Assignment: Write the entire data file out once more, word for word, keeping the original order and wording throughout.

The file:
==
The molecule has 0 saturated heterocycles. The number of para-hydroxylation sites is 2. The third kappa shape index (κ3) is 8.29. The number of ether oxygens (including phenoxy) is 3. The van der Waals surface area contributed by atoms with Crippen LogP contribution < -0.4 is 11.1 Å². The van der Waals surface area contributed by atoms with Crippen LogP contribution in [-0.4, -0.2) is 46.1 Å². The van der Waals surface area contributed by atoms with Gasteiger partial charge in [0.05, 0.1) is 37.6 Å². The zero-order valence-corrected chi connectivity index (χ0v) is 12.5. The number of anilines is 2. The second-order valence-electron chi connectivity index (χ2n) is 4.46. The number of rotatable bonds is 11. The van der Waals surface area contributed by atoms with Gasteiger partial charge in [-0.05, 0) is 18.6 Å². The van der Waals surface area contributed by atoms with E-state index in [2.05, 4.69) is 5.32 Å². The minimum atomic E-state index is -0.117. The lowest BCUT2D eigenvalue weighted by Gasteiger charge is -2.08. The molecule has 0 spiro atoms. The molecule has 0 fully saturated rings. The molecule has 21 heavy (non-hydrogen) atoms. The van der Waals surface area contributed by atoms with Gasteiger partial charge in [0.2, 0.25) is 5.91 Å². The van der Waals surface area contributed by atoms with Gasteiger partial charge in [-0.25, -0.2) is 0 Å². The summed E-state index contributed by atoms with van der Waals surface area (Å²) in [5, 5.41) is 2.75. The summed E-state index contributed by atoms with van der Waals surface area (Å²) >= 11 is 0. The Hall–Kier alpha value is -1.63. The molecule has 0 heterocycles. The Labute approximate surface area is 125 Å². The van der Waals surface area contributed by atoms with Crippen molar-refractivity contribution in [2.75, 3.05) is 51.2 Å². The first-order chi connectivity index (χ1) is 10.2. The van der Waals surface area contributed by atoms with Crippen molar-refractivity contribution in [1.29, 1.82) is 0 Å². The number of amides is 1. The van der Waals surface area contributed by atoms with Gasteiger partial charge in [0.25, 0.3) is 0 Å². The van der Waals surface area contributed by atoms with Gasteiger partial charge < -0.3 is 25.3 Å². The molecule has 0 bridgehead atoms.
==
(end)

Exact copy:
The molecule has 0 saturated heterocycles. The number of para-hydroxylation sites is 2. The third kappa shape index (κ3) is 8.29. The number of ether oxygens (including phenoxy) is 3. The van der Waals surface area contributed by atoms with Crippen LogP contribution < -0.4 is 11.1 Å². The van der Waals surface area contributed by atoms with Crippen LogP contribution in [-0.4, -0.2) is 46.1 Å². The van der Waals surface area contributed by atoms with Gasteiger partial charge in [0.05, 0.1) is 37.6 Å². The zero-order valence-corrected chi connectivity index (χ0v) is 12.5. The number of anilines is 2. The second-order valence-electron chi connectivity index (χ2n) is 4.46. The number of rotatable bonds is 11. The van der Waals surface area contributed by atoms with Gasteiger partial charge in [-0.05, 0) is 18.6 Å². The van der Waals surface area contributed by atoms with E-state index in [2.05, 4.69) is 5.32 Å². The minimum atomic E-state index is -0.117. The lowest BCUT2D eigenvalue weighted by Gasteiger charge is -2.08. The molecule has 0 spiro atoms. The molecule has 0 fully saturated rings. The molecule has 21 heavy (non-hydrogen) atoms. The van der Waals surface area contributed by atoms with Gasteiger partial charge in [0.2, 0.25) is 5.91 Å². The van der Waals surface area contributed by atoms with Gasteiger partial charge in [-0.25, -0.2) is 0 Å². The summed E-state index contributed by atoms with van der Waals surface area (Å²) in [5, 5.41) is 2.75. The summed E-state index contributed by atoms with van der Waals surface area (Å²) >= 11 is 0. The Hall–Kier alpha value is -1.63. The molecule has 0 heterocycles. The Labute approximate surface area is 125 Å². The van der Waals surface area contributed by atoms with Crippen molar-refractivity contribution in [2.75, 3.05) is 51.2 Å². The first-order chi connectivity index (χ1) is 10.2. The van der Waals surface area contributed by atoms with Crippen molar-refractivity contribution in [1.29, 1.82) is 0 Å². The number of amides is 1. The van der Waals surface area contributed by atoms with Gasteiger partial charge in [0.25, 0.3) is 0 Å². The van der Waals surface area contributed by atoms with Gasteiger partial charge < -0.3 is 25.3 Å². The molecule has 0 bridgehead atoms.